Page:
John Reed Swanton, ed., Tlingit Myths and Texts (Washington: Government Printing Office, 1909)
“No one knows just how the story of Raven really begins,” says Dekinā’k of the Box House people in Sitka, Alaska, “so each starts from the point where he does know it.” Could there be a more perfect way of introducing a creation myth than this?
The importance of Raven to the stories of the Tlingit — who settled in southeastern Alaska around 10,000 years ago — would be hard to overestimate. Raven is a culture hero and trickster (like Prometheus), a shape-shifter (like Proteus), but he is also the creator of the earth. Back when there was no light in the world because a rich old man on the Nass River kept it all to himself, Raven “thought over all kinds of plans for getting this light into the world and finally he hit on a good one.” The rich old man who kept all the light to himself had a daughter, whom Raven impregnated by transforming himself into a small piece of dirt in a drop of water, which she swallowed. When Raven was born a human boy, he cried incessantly until his grandfather, the rich old man, consented to let him have the three bags he so noisily desired. The first contained the stars and the second the moon, which he threw up into the sky. Taking the third bag (which contained the sun), the boy “uttered the raven cry, ‘Gā,’ and flew out through the smoke hole.” The old man, tricked out of his treasure, could only complain: “That old manuring raven has gotten all of my things.” Meanwhile, the world as we know it had begun.
Tlingit Myths and Texts is a report on Tlingit culture made for the Bureau of American Ethnology at the Smithsonian Institution in Washington, DC in 1908. These reports are not always thrilling to read. Yet in this case the reporter — American ethnologist, folklorist, and linguist John Reed Swanton (1873–1958) — approached his task with such respect for the beauty of the tales told to him by the people he encountered in Sitka and Wrangell, Alaska, the book remains enlightening and delightful.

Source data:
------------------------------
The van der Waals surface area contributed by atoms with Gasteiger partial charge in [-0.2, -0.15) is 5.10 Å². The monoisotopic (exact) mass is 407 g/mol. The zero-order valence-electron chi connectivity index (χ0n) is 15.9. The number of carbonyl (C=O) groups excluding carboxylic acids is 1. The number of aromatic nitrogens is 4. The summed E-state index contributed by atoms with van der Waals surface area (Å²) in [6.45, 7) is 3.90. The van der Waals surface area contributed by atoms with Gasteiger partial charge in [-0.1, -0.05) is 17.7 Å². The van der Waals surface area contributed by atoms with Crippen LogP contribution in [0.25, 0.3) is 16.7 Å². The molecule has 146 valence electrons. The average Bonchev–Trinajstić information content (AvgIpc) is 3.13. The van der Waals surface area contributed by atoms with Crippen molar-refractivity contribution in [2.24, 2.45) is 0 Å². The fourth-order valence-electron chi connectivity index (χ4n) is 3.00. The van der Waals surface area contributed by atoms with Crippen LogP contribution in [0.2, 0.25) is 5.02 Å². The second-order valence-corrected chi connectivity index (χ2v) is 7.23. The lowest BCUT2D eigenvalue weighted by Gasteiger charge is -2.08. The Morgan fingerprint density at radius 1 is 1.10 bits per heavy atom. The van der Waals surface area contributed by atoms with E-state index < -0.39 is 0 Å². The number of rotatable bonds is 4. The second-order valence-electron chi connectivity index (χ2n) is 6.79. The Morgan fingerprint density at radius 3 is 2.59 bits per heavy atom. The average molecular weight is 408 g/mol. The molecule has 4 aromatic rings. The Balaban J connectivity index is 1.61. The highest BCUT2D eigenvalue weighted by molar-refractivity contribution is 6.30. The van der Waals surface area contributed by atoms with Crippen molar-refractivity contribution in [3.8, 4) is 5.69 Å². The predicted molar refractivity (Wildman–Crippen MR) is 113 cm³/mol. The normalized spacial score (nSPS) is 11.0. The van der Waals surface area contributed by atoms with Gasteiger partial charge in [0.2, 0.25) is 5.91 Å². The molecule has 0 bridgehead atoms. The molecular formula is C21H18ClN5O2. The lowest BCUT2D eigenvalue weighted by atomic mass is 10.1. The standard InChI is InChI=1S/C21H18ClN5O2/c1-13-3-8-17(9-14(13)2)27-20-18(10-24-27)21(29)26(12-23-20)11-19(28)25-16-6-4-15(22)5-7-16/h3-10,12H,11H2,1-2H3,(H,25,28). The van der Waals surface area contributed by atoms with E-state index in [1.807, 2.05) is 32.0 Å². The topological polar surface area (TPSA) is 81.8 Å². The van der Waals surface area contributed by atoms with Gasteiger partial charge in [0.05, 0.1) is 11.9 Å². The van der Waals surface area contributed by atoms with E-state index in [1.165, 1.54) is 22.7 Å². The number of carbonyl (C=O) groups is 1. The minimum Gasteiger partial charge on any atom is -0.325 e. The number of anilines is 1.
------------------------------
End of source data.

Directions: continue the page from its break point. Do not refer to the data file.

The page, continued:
Raven is the chief protagonist in Tlingit Myths and Texts. Always on the move, always scheming, always stirring up trouble wherever he goes, Raven dives into a whale’s mouth and builds a fire; he travels to a town of ghosts, who rob him blind; he teaches a perpetual loser to be the Greatest Gambler in the World; he steals salmon from men and herring from gulls — then he flies away, crying Gā.
In addition to the many Raven tales, there are some wonderful origin stories. We learn, for example, how the killing of a giant clam in a little bay on the Tenakee inlet caused the place to smell horrible and allowed many things to grow there, how the seal people created killer whales out of wood and chalk, and how a cruel woman who burnt her mother-in-law with hot coals was transformed into the first screech owl.
Metamorphoses abound in the Tlingit’s stories. One of the most terrifying of these is “The Woman Taken Away by the Frog People,” in which a girl is coaxed away from her village by a frog disguised as a handsome young man:
Pointing toward the lake he said, “My father’s house is right up there,” and the girl replied, “How fine it looks!” When they went up to it, it seemed as though a door was opened for them, but in reality the edge of the lake had been raised. They walked under. So many young people were there that she did not think of home again.
When eventually, after much effort, the people of the village liberate the girl from the frog people, she is listless and unable to eat. “After a while they hung her over a pole, and the black mud she had eaten when she was among the frogs came out of her, but, as soon as it was all out, she died.”
Although primarily a collection of tales whose origins predate the Tlingit’s first contact with Europeans (in the eighteenth century), Tlingit Myths and Texts also records the catastrophic results of this contact.
The very short tale that Swanton titles “How Protestant Christianity Was First Heard of at Sitka” is particularly haunting, because of all that it leaves unsaid. The teller of the tale — who is again Dekinā’k of the Box People — recounts how a man traveled south from Sitka and returned after two months:
When he came ashore he called all the people to a dance and told them that God (Deki’-anqā’wo, Distant-chief) had come down from heaven to help them.
Then all the women made beadwork for their hair and ears. One evening, when they were through with that, they again began dancing. While the women danced they would fall flat on their backs. When this happened, in accordance with directions the man had received below, they brought up salt water, wet part of each woman’s blanket and flapped it against her breast to make her come to. This prevented the smallpox from having any effect upon her. They kept on dancing a whole year.